Friday, July 20, 2012

The Mystery Chef Cooks with Gas

by Sheila Connolly

Marion Cunningham passed away this month, at the age of 90.  For those of you who don't recognize the name, she was a well-known West Coast chef who revised the classic Fannie Farmer Cookbook in the late 1970s, and was also one of Alice Waters (of the iconic Berkeley restaurant Chez Panisse) early supporters.

I'm sure I've discussed this cookbook before, since I own four copies of it:  my mother's, my grandmother's, an even older one I found at a flea market, and a paperback version that was the first cookbook I ever purchased for myself.  But what amused me was the way the obituary, which appeared in the New York Times, was phrased.  The header included "Home Cooking Advocate."  In the text, a colleague was quoted as saying that Cunningham "gave legitimacy to home cooking."

And that was where my jaw dropped.  We need to legitimize home cooking?  What the heck have we been doing since some inarticulate ancestor discovered how to capture fire, and realized that cooking meat made it easier to chew?  I know—more and more busy families with kids spend more or more time and money eating out, which no longer means at a nice restaurant with tablecloths but more likely a fast-food place where you can get dinner for a family in five minutes without taking out a second mortgage.  I get it, really, I do.

But whatever happened to home cooking?  I'm not going to regale you with Ms. Cunningham's recipes—I'm sure you can find them anywhere.  Instead, I'm going to share you another one of those antique pamphlets I love.  It's called "Be an artist at the gas range; Successful Recipes by the Mystery Chef."  Yup, mystery chef—that's us.  It's dated 1935 and was distributed free by your friendly local gas company.

The Mystery Chef says in the Foreword:  Remember that in the preparation of meals in your home you are doing more than cooking and serving food—you are building memories that in years to come will make men and women talk about those wonderful meals that Mother used to cook—those wonderful biscuits and pies that Mother used to bake—they'll never talk about those buys and biscuits that Mother used to buy, nor the cans that Mother used to open. That's what we call "home cooking."

The first couple of pages sing the praises of The Modern Gas Kitchen, and then the Mystery Chef launches into recipes (including four recipes for biscuits right up front).

Actually there are quite a few decent recipes in this small booklet, interspersed with helpful household hints for both cooking and cleaning.  There's even a chapter devoted to "Famous National Dishes," one from each of a number of countries (the Famous French dish is labeled "Uncle Victor's Ragout" and includes curry powder and Canadian bacon—I think I'll pass).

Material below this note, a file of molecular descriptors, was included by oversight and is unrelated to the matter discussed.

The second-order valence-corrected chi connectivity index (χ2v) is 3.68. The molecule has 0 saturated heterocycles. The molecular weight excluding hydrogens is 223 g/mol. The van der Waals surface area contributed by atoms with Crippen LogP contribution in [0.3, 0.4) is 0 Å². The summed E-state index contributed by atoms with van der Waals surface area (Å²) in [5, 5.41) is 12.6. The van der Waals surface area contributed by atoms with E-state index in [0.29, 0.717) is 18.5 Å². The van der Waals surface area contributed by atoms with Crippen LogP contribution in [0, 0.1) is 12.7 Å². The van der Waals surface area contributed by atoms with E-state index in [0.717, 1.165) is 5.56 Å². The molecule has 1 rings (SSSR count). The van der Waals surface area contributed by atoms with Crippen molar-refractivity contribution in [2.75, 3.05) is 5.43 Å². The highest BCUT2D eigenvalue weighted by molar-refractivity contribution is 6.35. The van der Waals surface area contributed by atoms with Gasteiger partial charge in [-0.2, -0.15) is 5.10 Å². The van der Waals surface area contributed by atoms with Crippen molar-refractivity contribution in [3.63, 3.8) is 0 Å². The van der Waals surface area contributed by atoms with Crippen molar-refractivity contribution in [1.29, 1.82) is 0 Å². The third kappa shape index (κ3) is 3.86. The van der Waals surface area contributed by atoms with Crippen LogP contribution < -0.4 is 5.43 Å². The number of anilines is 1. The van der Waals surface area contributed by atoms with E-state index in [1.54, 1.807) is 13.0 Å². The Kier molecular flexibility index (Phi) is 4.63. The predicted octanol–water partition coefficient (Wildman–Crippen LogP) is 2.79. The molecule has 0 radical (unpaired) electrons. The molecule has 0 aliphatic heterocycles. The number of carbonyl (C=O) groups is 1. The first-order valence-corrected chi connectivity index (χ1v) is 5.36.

Many of the recipes are practical and probably familiar—distinguished here by the enthusiasm with which the "heat regulator" was mentioned.  No more guessing at temperatures, thanks to modern gas stoves!  Here is The Mystery Chef's Own Master Fish Recipe, from an innocent, pre-cholesterol time. (Would you be more impressed if I labeled it "Saumon poché au beurre brun"?)

For any and all fish

A one-pound filet of salmon

Wash the fish by running cold water over it, making sure all scales are washed off.

Preheat the oven to 450 degrees.

Place 4 Tblsp (half a stick) of butter in a baking pan.

Put the pan in the hot oven and allow the butter to turn a rich golden brown (not just melted). [Note:  the butter I use is one of those regional brands with a smiling child on the package.  It turns out to have a lot of milk solids.  Your butter may be different.]

The browned (and foamy) butter

 Sprinkle each side of the fish with salt and pepper. When the butter is browned (not burnt!) put the fish into the sizzling hot butter (if it has a tail, hold it by the tail and drop in quickly into the butter, then quickly turn over; otherwise just use tongs or a spatula to flip the pieces).

If you like onion flavor, cut a small onion into very thin slices and place a few slices on each piece of fish.

Return the pan to the oven and bake for about 10 minutes (the original recipe said 20, but I thought that was overkill), basting once with the butter in the pan. (You don't need to turn it.)

The fish, cooked

Remove the pan from the oven, and remove the fish from the pan and place on a platter.  Baste with the hot butter–the fish will absorb it.

The result, while not exactly low-fat, yields a tender, flavorful piece of fish—it's all but impossible to overcook it.

Now you're cooking with gas!

Orchard Mystery #6, coming August 7--
with recipes!


  1. Thanks for the salmon recipe. This is easy peasy and I love it.

  2. It *is* easy peasy. I love this recipe, too. How did it taste?

    Whatever happened to browned butter? I remember my mother browning butter a lot when I was growing up.

    Great blog, Sheila. I read something similar about Marion Cunningham. Too funny.

    ~ Krista

  3. Helena GeorgetteJuly 23, 2012 at 1:44 PM

    Marion Cunningham is a favorite of mine! Her biscuit recipe is heaven as is her scone recipe. I loved watching Marion & Julia Child cooking together!

    “People are living like they are in motels. They get fast food and take it home and turn on the TV. Schools and sports groups have soccer practice or what have you during what used to be called the dinner hour. We don’t need more competitive sports. We need to sit facing people with great regularity, so we are making an exchange and we are learning to be civilized.” Marion Cunningham